Landing fees and other rentals increased $5 million, or 2%, primarily due to higher facilities rents of $5 million and increased landing fees of $4 million due to increased departures of 1.8%. These increases were partially offset by lower rents at LAX of $8 million.

We expect landing fees and other rentals to be slightly higher in 2013 due to an expected increase in departures.

Contracted Services

Contracted services increased $15 million, or 8%, primarily due to an increase in passengers of 4.5% and capacity purchase flying of $13 million related to SkyWest, which began in May 2011. Additionally, we experienced higher passenger and ramp handling of $2 million as a result of an increase in the number of flights to airports where outside vendors are used.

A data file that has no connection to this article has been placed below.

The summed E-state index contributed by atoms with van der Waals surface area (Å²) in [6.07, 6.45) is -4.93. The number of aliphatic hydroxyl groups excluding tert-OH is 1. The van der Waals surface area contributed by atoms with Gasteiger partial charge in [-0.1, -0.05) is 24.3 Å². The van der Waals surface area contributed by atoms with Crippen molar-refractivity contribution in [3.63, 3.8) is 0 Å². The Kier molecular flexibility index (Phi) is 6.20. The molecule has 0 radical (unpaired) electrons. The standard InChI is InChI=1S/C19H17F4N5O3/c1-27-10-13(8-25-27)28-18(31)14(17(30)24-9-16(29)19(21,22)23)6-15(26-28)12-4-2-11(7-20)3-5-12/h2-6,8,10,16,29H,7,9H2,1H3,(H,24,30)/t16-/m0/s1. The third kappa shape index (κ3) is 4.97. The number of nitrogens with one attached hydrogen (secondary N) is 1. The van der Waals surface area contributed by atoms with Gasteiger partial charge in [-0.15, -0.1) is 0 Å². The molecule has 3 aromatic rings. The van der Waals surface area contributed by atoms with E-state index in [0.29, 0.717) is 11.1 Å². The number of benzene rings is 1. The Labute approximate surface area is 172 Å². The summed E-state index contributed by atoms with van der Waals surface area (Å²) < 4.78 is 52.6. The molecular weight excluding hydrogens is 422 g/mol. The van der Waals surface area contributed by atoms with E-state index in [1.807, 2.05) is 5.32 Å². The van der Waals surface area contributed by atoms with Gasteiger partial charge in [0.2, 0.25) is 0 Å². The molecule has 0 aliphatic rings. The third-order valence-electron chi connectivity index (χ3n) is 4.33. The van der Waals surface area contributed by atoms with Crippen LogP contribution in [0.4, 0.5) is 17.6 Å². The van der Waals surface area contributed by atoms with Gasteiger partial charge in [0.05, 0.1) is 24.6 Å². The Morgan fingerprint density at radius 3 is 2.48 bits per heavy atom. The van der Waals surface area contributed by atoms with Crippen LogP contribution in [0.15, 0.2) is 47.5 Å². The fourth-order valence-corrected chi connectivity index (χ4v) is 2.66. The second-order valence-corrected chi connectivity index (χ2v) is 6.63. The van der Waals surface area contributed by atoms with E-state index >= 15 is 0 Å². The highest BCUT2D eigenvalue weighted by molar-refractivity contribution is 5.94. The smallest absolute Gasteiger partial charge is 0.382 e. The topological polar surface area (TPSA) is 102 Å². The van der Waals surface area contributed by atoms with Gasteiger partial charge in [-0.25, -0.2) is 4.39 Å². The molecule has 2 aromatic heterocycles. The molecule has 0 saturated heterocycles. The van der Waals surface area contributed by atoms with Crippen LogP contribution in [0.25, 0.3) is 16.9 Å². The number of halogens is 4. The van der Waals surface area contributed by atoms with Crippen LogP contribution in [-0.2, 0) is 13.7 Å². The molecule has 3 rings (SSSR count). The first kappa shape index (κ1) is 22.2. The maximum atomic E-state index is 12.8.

We expect contracted services to be higher in 2013 to handle expected growth in the number of passengers.

Selling Expenses

Selling expenses decreased by $7 million, or 4%, compared to 2011 as a result of lower fees related to debit card purchases of $4 million and flat global distribution system (GDS) fees, offset by an increase in advertising and promotional activities of $2 million.

We expect selling expense will be higher in 2013, primarily due to increased advertising and promotional activities and revenue related costs, such as credit card commissions.

Depreciation and Amortization

Depreciation and amortization increased $17 million, or 7%, compared to the prior year. This is primarily due to additional depreciation expense for the annualization of B737 aircraft and Q400 aircraft delivered in 2011, as well as the deliveries of B737 aircraft in 2012. In addition, we incurred depreciation of $6 million since we placed Terminal 6 at LAX into service in March 2012. These increases were offset by a decrease in depreciation expense for the CRJ 700 aircraft removed from the fleet in 2011 and other assets that became fully depreciated or were removed from operation.